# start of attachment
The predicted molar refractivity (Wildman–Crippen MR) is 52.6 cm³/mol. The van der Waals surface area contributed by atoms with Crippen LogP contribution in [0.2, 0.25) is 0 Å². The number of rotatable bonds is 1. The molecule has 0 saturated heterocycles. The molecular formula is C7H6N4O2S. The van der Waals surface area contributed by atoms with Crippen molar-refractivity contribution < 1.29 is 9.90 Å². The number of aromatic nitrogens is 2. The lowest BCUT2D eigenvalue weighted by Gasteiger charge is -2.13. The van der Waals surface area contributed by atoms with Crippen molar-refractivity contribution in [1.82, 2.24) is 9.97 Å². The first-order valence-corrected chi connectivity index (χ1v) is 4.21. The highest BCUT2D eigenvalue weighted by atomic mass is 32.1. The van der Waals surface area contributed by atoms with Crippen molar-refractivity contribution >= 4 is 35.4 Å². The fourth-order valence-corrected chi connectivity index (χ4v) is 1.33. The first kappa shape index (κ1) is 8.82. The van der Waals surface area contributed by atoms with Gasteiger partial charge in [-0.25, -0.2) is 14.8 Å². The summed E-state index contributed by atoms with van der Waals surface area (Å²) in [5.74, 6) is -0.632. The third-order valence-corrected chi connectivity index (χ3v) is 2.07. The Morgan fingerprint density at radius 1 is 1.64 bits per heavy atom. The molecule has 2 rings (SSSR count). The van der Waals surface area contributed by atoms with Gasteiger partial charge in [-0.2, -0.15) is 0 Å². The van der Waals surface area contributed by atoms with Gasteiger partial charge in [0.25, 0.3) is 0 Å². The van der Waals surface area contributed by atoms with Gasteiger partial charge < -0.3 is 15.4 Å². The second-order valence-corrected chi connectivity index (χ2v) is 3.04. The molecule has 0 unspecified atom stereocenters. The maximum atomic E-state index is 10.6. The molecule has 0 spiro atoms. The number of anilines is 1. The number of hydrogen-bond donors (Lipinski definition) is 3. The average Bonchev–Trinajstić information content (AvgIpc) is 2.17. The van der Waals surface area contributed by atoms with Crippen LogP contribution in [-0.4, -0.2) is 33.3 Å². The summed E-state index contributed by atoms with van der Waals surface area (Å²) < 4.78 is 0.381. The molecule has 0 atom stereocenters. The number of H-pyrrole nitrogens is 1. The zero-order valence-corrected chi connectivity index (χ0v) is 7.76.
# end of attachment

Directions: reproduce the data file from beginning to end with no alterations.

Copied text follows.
The predicted molar refractivity (Wildman–Crippen MR) is 52.6 cm³/mol. The van der Waals surface area contributed by atoms with Crippen LogP contribution in [0.2, 0.25) is 0 Å². The number of rotatable bonds is 1. The molecule has 0 saturated heterocycles. The molecular formula is C7H6N4O2S. The van der Waals surface area contributed by atoms with Crippen molar-refractivity contribution < 1.29 is 9.90 Å². The number of aromatic nitrogens is 2. The lowest BCUT2D eigenvalue weighted by Gasteiger charge is -2.13. The van der Waals surface area contributed by atoms with Crippen molar-refractivity contribution in [1.82, 2.24) is 9.97 Å². The first-order valence-corrected chi connectivity index (χ1v) is 4.21. The highest BCUT2D eigenvalue weighted by atomic mass is 32.1. The van der Waals surface area contributed by atoms with Crippen molar-refractivity contribution >= 4 is 35.4 Å². The fourth-order valence-corrected chi connectivity index (χ4v) is 1.33. The first kappa shape index (κ1) is 8.82. The van der Waals surface area contributed by atoms with Gasteiger partial charge in [-0.25, -0.2) is 14.8 Å². The summed E-state index contributed by atoms with van der Waals surface area (Å²) in [5.74, 6) is -0.632. The third-order valence-corrected chi connectivity index (χ3v) is 2.07. The Morgan fingerprint density at radius 1 is 1.64 bits per heavy atom. The molecule has 2 rings (SSSR count). The van der Waals surface area contributed by atoms with Gasteiger partial charge in [-0.2, -0.15) is 0 Å². The van der Waals surface area contributed by atoms with Gasteiger partial charge in [0.25, 0.3) is 0 Å². The van der Waals surface area contributed by atoms with Gasteiger partial charge < -0.3 is 15.4 Å². The second-order valence-corrected chi connectivity index (χ2v) is 3.04. The molecule has 0 unspecified atom stereocenters. The maximum atomic E-state index is 10.6. The molecule has 0 spiro atoms. The number of anilines is 1. The number of hydrogen-bond donors (Lipinski definition) is 3. The average Bonchev–Trinajstić information content (AvgIpc) is 2.17. The van der Waals surface area contributed by atoms with Crippen LogP contribution in [-0.4, -0.2) is 33.3 Å². The summed E-state index contributed by atoms with van der Waals surface area (Å²) < 4.78 is 0.381. The molecule has 0 atom stereocenters. The number of H-pyrrole nitrogens is 1. The zero-order valence-corrected chi connectivity index (χ0v) is 7.76.